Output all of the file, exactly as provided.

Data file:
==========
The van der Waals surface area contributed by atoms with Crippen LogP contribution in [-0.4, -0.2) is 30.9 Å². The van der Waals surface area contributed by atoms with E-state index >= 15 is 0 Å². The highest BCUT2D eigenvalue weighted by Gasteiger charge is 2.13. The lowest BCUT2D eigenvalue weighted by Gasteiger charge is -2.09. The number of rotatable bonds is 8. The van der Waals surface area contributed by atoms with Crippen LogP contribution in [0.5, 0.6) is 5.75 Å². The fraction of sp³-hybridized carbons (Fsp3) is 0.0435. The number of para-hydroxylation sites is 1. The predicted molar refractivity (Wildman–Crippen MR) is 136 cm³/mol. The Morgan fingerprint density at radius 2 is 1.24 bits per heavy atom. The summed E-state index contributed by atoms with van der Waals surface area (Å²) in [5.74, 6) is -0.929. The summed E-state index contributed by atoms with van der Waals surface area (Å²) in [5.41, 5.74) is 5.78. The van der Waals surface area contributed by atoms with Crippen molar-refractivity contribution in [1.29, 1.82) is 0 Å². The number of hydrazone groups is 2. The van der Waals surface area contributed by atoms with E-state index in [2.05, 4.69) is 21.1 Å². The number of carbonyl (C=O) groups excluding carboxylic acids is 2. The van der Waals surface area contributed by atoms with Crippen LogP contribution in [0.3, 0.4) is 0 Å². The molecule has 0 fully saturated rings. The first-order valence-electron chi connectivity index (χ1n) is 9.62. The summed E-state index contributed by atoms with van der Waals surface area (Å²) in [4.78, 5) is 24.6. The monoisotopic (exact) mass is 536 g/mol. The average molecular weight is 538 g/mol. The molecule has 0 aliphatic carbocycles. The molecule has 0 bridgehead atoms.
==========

The van der Waals surface area contributed by atoms with Crippen LogP contribution in [-0.4, -0.2) is 30.9 Å². The van der Waals surface area contributed by atoms with E-state index >= 15 is 0 Å². The highest BCUT2D eigenvalue weighted by Gasteiger charge is 2.13. The lowest BCUT2D eigenvalue weighted by Gasteiger charge is -2.09. The number of rotatable bonds is 8. The van der Waals surface area contributed by atoms with Crippen LogP contribution in [0.5, 0.6) is 5.75 Å². The fraction of sp³-hybridized carbons (Fsp3) is 0.0435. The number of para-hydroxylation sites is 1. The predicted molar refractivity (Wildman–Crippen MR) is 136 cm³/mol. The Morgan fingerprint density at radius 2 is 1.24 bits per heavy atom. The summed E-state index contributed by atoms with van der Waals surface area (Å²) in [5.74, 6) is -0.929. The summed E-state index contributed by atoms with van der Waals surface area (Å²) in [5.41, 5.74) is 5.78. The van der Waals surface area contributed by atoms with Crippen molar-refractivity contribution in [1.29, 1.82) is 0 Å². The number of hydrazone groups is 2. The van der Waals surface area contributed by atoms with E-state index in [2.05, 4.69) is 21.1 Å². The number of carbonyl (C=O) groups excluding carboxylic acids is 2. The van der Waals surface area contributed by atoms with Crippen LogP contribution in [0.3, 0.4) is 0 Å². The molecule has 0 fully saturated rings. The first-order valence-electron chi connectivity index (χ1n) is 9.62. The summed E-state index contributed by atoms with van der Waals surface area (Å²) in [4.78, 5) is 24.6. The monoisotopic (exact) mass is 536 g/mol. The average molecular weight is 538 g/mol. The molecule has 0 aliphatic carbocycles. The molecule has 0 bridgehead atoms.